First responders, community organizations take part in touch-a-truck event

Horn blasts and police sirens livened the air at the Washington High School baseball field last Thursday afternoon as more than 100 children flocked to about a dozen emergency and public service vehicles that had gathered on the grass.

The touch-a-truck event, in which the children got to climb through the different trucks, speak with emergency personnel and get to see first hand how the equipment operated, was organized by CareerSource Gulf Coast as part of their annual summer leadership camp.

“We’ve been planning for about a month,” said Lianna Sagins,a special project coordinator at CareerSource. “Our community partners are really, really good, and everybody really stepped up to the plate.”

Sagins said this was the first time a touch-a-truck event had been held for the camp, though she was certain it wouldn’t be the last.

“This is the first year that I’ve planned a touch-a-truck event,” Sagins said. “We’ve done something public safety related every year for camp, but we typically just work with the Gulf County Sheriff’s Department.”

“We wanted to do something a little bit bigger this year.”

Participating in the event were representatives from the St. Joseph Bay Buffer Preserve, the Florida Fish and Wildlife Commission, the Highland View Volunteer Fire Department, the Gulf County Sheriff’s Office, the Port St. Joe Police Department, BCC Waste Solutions and Gulf County Emergency Medical Services. Tropical Paradise gave out shaved ice from their food truck.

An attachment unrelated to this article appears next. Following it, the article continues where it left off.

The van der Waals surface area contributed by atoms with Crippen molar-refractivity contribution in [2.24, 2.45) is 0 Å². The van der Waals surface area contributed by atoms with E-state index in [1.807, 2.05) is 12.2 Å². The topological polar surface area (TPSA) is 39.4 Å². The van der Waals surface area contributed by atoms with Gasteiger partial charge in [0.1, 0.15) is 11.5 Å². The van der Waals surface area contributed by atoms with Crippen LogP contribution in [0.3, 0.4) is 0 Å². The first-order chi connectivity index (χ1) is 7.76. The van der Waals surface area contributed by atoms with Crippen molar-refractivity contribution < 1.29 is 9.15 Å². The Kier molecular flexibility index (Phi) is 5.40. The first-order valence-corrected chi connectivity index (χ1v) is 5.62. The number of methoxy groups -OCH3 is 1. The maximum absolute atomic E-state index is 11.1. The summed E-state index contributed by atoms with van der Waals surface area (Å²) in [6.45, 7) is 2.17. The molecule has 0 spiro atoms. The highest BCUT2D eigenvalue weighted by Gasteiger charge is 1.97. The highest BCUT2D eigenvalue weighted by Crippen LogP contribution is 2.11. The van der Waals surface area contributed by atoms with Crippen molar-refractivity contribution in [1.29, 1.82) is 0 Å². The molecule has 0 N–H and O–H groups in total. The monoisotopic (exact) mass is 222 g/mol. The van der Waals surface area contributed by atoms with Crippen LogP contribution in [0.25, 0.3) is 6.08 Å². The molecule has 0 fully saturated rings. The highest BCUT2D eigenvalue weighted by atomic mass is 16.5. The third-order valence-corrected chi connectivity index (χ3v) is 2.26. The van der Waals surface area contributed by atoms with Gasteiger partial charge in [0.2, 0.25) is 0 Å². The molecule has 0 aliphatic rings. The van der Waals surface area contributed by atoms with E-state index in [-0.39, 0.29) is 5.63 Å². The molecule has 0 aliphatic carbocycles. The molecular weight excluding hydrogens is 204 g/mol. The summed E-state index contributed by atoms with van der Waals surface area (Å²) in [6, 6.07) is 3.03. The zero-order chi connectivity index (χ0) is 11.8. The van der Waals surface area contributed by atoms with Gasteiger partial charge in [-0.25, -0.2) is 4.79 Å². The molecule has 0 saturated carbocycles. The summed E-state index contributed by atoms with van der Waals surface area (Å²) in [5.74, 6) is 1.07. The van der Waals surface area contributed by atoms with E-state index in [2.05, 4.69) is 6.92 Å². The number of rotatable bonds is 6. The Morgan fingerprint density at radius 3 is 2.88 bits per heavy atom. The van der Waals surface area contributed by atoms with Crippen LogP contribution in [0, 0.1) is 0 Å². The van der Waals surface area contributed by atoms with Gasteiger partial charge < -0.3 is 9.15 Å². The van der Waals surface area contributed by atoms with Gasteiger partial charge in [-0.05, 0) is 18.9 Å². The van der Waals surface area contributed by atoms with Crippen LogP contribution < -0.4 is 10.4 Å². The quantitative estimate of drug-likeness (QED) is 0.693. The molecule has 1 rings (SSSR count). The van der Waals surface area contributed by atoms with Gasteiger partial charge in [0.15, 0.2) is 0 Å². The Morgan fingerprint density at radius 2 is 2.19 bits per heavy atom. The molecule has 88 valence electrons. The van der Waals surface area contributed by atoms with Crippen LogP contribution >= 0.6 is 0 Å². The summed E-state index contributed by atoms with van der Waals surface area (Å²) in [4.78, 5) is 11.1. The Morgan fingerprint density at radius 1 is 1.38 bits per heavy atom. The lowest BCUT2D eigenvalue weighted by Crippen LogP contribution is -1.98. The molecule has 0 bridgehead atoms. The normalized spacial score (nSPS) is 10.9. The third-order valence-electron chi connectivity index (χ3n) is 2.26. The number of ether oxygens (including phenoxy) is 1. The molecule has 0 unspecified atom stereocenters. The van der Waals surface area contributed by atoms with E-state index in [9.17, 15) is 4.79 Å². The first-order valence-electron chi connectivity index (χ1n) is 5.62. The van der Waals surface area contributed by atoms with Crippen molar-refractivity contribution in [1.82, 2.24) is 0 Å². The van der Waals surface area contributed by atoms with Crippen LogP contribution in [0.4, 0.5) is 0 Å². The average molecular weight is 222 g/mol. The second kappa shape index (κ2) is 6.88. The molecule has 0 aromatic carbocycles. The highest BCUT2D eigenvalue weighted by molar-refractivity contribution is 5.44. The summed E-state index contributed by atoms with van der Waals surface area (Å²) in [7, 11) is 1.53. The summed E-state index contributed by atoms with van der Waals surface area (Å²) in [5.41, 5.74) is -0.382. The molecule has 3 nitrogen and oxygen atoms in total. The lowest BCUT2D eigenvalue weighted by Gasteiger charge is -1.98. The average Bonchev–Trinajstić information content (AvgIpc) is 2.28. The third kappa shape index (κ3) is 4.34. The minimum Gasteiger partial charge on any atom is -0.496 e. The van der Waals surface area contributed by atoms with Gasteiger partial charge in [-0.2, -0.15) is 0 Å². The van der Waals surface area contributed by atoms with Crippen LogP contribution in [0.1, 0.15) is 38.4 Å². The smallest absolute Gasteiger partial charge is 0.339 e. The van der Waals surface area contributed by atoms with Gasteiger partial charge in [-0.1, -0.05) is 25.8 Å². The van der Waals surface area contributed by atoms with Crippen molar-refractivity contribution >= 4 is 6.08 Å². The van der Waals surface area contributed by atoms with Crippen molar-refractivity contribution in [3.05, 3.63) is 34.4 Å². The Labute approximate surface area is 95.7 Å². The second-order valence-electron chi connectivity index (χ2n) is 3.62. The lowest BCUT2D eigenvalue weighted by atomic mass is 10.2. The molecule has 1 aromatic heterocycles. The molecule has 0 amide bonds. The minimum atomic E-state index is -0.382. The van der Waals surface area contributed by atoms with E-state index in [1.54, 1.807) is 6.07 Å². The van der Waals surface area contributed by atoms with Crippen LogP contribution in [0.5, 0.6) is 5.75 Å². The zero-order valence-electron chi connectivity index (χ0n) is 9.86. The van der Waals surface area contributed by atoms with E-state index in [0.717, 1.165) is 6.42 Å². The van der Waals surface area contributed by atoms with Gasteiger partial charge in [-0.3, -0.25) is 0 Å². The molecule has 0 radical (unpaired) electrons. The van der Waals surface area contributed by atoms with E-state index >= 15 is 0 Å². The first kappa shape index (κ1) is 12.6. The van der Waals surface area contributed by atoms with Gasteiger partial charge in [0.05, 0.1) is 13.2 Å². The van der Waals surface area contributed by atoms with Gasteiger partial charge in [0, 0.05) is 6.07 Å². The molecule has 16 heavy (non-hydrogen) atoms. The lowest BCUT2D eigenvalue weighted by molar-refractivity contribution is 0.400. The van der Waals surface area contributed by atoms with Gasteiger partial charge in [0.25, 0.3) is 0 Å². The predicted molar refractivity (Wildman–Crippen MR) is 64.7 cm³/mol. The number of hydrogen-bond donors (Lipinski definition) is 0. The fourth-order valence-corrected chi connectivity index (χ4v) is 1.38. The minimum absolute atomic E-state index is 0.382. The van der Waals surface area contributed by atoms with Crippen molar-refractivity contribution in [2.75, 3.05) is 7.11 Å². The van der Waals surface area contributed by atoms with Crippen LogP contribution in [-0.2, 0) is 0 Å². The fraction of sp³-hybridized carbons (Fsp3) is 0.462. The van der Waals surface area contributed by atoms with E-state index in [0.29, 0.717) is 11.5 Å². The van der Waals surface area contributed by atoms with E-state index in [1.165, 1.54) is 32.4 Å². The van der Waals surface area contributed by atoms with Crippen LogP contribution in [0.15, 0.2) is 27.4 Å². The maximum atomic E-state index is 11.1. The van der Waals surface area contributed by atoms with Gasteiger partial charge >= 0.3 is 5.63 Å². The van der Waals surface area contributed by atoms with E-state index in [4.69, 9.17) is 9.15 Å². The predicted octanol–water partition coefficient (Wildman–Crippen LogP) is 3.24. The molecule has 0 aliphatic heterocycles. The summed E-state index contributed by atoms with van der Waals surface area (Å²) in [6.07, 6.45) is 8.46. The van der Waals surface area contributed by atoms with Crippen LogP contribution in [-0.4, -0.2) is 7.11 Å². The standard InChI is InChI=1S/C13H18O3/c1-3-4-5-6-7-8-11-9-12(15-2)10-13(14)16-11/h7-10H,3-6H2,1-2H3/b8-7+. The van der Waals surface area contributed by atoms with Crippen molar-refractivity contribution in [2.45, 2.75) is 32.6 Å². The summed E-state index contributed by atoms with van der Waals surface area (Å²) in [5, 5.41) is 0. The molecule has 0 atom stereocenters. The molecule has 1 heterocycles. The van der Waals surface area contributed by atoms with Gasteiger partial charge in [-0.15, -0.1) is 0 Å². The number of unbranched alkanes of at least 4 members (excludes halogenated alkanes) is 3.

Even as it began to drizzle, the campers enthusiastically climbed through ambulances, pet Elite the K9, and danced under a shower from a fire hose.

“I would like to thank all the public partners that took the time to volunteer and come out here to talk to the kids,” said Sagins, who expressed that the event had been a huge success, even with the rainy weather.

The camp, which is offered free of cost annually by CareerSource, runs from June to August every year. For more information, visit

Meet the Editor

Wendy Weitzel, The Star’s digital editor, joined the news outlet in August 2021, as a reporter covering primarily Gulf County.

Prior to then, she interned for Oklahoma-based news wire service Gaylord News and for Oklahoma City-based online newspaper during her four years at the University of Oklahoma, from which she graduated in May with degrees in online journalism and political science.

While at OU, Weitzel was selected as Carnegie-Knight News21 Investigative Fellow among 30 top journalism students from around the country. She also was senior editor managing a 12-person newsroom in coordination with Oklahoma Watch, a non-profit news organization in eastern Oklahoma.

Wendy Weitzel The Star Digital Editor

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